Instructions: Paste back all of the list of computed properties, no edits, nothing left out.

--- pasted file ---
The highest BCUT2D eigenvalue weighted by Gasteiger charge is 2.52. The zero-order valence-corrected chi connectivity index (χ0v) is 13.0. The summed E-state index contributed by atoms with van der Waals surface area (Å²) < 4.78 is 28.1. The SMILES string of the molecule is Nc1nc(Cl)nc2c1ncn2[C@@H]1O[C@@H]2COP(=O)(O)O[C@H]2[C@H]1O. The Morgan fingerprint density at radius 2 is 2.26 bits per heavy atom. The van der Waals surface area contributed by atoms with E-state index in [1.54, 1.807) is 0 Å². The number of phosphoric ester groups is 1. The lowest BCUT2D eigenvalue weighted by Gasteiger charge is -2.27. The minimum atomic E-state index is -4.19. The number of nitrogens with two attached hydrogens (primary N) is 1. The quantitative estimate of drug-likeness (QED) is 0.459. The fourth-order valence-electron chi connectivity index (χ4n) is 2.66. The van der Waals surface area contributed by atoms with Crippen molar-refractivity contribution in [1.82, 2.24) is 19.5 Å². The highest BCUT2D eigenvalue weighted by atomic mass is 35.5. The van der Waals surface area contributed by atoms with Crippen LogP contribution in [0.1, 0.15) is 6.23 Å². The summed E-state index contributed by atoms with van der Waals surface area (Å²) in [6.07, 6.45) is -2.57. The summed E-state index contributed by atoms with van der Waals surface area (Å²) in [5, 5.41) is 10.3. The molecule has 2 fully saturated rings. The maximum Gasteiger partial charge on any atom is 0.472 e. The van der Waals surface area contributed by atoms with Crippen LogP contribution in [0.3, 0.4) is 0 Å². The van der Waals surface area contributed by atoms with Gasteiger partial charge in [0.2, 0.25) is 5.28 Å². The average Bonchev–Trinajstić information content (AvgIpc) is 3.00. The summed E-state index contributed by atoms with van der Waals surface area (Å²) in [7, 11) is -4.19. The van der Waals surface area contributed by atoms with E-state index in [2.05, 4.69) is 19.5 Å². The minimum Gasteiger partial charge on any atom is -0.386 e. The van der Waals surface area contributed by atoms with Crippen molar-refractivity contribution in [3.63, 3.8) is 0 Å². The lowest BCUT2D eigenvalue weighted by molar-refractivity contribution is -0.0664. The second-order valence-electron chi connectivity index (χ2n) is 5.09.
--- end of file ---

The highest BCUT2D eigenvalue weighted by Gasteiger charge is 2.52. The zero-order valence-corrected chi connectivity index (χ0v) is 13.0. The summed E-state index contributed by atoms with van der Waals surface area (Å²) < 4.78 is 28.1. The SMILES string of the molecule is Nc1nc(Cl)nc2c1ncn2[C@@H]1O[C@@H]2COP(=O)(O)O[C@H]2[C@H]1O. The Morgan fingerprint density at radius 2 is 2.26 bits per heavy atom. The van der Waals surface area contributed by atoms with E-state index in [1.54, 1.807) is 0 Å². The number of phosphoric ester groups is 1. The lowest BCUT2D eigenvalue weighted by Gasteiger charge is -2.27. The minimum atomic E-state index is -4.19. The number of nitrogens with two attached hydrogens (primary N) is 1. The quantitative estimate of drug-likeness (QED) is 0.459. The fourth-order valence-electron chi connectivity index (χ4n) is 2.66. The van der Waals surface area contributed by atoms with Crippen molar-refractivity contribution in [1.82, 2.24) is 19.5 Å². The highest BCUT2D eigenvalue weighted by atomic mass is 35.5. The van der Waals surface area contributed by atoms with Crippen LogP contribution in [0.1, 0.15) is 6.23 Å². The summed E-state index contributed by atoms with van der Waals surface area (Å²) in [6.07, 6.45) is -2.57. The summed E-state index contributed by atoms with van der Waals surface area (Å²) in [5, 5.41) is 10.3. The molecule has 2 fully saturated rings. The maximum Gasteiger partial charge on any atom is 0.472 e. The van der Waals surface area contributed by atoms with Crippen LogP contribution in [0.3, 0.4) is 0 Å². The van der Waals surface area contributed by atoms with Gasteiger partial charge in [0.2, 0.25) is 5.28 Å². The average Bonchev–Trinajstić information content (AvgIpc) is 3.00. The summed E-state index contributed by atoms with van der Waals surface area (Å²) in [7, 11) is -4.19. The van der Waals surface area contributed by atoms with E-state index in [2.05, 4.69) is 19.5 Å². The minimum Gasteiger partial charge on any atom is -0.386 e. The van der Waals surface area contributed by atoms with Crippen molar-refractivity contribution in [3.63, 3.8) is 0 Å². The lowest BCUT2D eigenvalue weighted by molar-refractivity contribution is -0.0664. The second-order valence-electron chi connectivity index (χ2n) is 5.09.